Furthermore, the problem with Celtic Tiger is that it is, like its namesake in the wild and in every sense of the word, a living organism and as such it must, of necessity, be prepared and willing to constantly adapt and evolve in order to survive and compete with the many other predators in the global arena that it has so wholeheartedly entered into as a member of the larger European Community.
For many centuries after its natural borders had been violated and its territory ravaged, the Tiger had been kept at bay within the enforced boundaries of colonial domesticity and confinement. Being so close to the colonial oppressor meant that it was always relatively easy to control its naturally restless nature, and to suppress any activity that could offer a shot at freedom; no matter how tenuous. In due course this local form of colonial domination was greatly aggravated by conflict and turbulence resulting from the relentless drive for liberaty amongst other captive communities manipulated into colonial boundaries all over the globe. In this context Ireland had become even more useful to its not-so-distant master as it could serve as an example of compliance or, if rebellious, for demonstrating retaliation; a handy place where overt and covert methods of suppression and aggression could be tried and tested before putting them into practice further afield.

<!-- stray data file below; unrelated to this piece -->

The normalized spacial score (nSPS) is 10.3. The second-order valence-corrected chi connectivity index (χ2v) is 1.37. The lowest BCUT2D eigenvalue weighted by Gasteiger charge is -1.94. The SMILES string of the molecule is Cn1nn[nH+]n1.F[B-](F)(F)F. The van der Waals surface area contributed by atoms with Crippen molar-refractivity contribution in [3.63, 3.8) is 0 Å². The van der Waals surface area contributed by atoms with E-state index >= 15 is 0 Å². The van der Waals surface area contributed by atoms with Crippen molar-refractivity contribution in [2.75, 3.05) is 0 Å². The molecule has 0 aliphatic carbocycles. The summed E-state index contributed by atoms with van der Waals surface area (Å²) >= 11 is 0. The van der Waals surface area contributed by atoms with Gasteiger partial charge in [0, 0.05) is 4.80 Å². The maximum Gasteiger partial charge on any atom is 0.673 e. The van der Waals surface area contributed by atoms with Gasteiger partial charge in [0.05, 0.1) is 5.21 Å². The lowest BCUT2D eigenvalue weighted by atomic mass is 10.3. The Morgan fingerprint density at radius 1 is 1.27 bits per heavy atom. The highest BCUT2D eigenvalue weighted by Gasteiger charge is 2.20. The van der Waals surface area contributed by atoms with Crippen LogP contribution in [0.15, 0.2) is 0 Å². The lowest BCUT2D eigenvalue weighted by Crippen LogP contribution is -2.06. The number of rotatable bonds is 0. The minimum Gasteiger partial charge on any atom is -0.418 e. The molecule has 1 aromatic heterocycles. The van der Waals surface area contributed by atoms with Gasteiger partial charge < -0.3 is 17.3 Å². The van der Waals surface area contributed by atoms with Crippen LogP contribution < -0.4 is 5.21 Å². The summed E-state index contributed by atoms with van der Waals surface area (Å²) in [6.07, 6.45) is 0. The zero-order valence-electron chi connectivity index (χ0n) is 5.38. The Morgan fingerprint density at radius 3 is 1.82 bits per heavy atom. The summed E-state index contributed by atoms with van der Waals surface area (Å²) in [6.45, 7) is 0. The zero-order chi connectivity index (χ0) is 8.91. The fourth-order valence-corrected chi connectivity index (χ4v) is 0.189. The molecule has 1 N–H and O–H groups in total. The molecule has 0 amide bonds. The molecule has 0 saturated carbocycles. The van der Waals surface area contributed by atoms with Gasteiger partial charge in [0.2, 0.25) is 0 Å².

3. Wishful thinking.
Even though Ireland had a stated policy of neutrality, the country was inevitably also affected by wars amongst nations beyond its borders. Powerful neighbours could demand aid and provisions, they could control harbours and communications and they could ration food supplies and other essential products. Active participation by individuals in support of Western Allies during the two World wars was not uncommon, though not generally acceptable amongst traditionally nationalist communities.
4. Long-term Effects of War
After the Great wars many of the involved nations realised that the demographic composition of their populations had been drastically altered and the effects would prove to be permanent. They had lost of millions and millions of young men in the prime of their lives and there was no way of predicting the effects of these losses.
Their younger generations of men had either perished in conflict or had subsequently succumbed to damage sustained on grim battle fields far away from home - all engaged in doing their perceived duty; on the one hand there was the propaganda-induced